This is another variation on my staple curry recipe, with some small tweaks to tip the spicing towards a heady note. I made a similar curry for my other half a while ago, and he was obsessed with the clove flavour coming through from the garam masala (which I make myself). My current garam masala blend isn’t quite so clove-y, so I’ve added some ground cloves to this recipe, along with extra ground cumin.

Sweet potato, red lentil and spinach curry
The great thing about this recipe is how flexible it is – you can swap out the sweet potato and/or carrot for butternut squash or standard potatoes (top tip: red potatoes work best in curries, as they seem to soak up the flavours better than the white variety), leave out the spinach if you don’t have any to hand, throw in some split yellow lentils or even chickpeas instead of the red lentils… Just adapt it to whatever you have in the kitchen!

Did I mention that this curry is super healthy? Yes? Well, I’ll say it again – this is so good for you. I’m pretty sure you get your five a day with this recipe, and the vegetables are packed with all sorts of lovely vitamins. If you stick to my measures, the curry itself clocks in at around 400 calories, with yogurt and whatever carbs you fancy (chapatis or naan are ideal, but rice works fine as well) adding a bit extra on top. I had a mini naan from Tesco with mine (I couldn’t quite face making chapatis after my first day back at work!), which only added 127 calories to the total.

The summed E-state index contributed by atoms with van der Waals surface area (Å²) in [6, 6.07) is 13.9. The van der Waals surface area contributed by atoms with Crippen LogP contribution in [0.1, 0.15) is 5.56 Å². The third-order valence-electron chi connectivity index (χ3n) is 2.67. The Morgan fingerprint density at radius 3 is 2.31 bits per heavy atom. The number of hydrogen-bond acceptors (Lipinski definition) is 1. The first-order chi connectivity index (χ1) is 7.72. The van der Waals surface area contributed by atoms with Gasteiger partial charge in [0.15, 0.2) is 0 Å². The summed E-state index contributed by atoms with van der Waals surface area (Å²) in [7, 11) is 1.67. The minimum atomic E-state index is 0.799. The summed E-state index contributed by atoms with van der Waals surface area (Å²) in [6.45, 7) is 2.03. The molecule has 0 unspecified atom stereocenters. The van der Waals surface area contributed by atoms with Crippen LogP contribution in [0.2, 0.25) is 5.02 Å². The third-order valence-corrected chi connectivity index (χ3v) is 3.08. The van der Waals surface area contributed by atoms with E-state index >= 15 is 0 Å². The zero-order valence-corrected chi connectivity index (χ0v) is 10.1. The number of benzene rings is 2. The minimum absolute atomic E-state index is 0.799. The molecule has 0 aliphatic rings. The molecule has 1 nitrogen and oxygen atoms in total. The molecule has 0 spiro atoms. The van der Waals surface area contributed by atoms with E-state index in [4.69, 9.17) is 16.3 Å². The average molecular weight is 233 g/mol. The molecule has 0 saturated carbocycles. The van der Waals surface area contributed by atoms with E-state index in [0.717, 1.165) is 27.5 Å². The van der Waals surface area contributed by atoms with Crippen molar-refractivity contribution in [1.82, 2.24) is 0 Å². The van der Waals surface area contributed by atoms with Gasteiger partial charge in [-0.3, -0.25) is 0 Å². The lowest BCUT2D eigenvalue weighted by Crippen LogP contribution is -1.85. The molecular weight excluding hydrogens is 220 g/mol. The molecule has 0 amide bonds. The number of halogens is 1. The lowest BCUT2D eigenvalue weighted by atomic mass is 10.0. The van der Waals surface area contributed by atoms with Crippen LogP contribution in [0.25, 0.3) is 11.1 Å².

Do give this a go if you want something comforting during the winter months, but without the fat. I promise that it’ll cheer you up! In the meantime, I’ll think about something interesting to bake for the next post… all suggestions are welcome!

Sweet potato, red lentil and spinach curry
Sweet potato, red lentil and spinach curry recipe

Serves 2, easily doubled

Approx. 400 calories per serving, not including rice/bread

  • 1 tbsp sunflower oil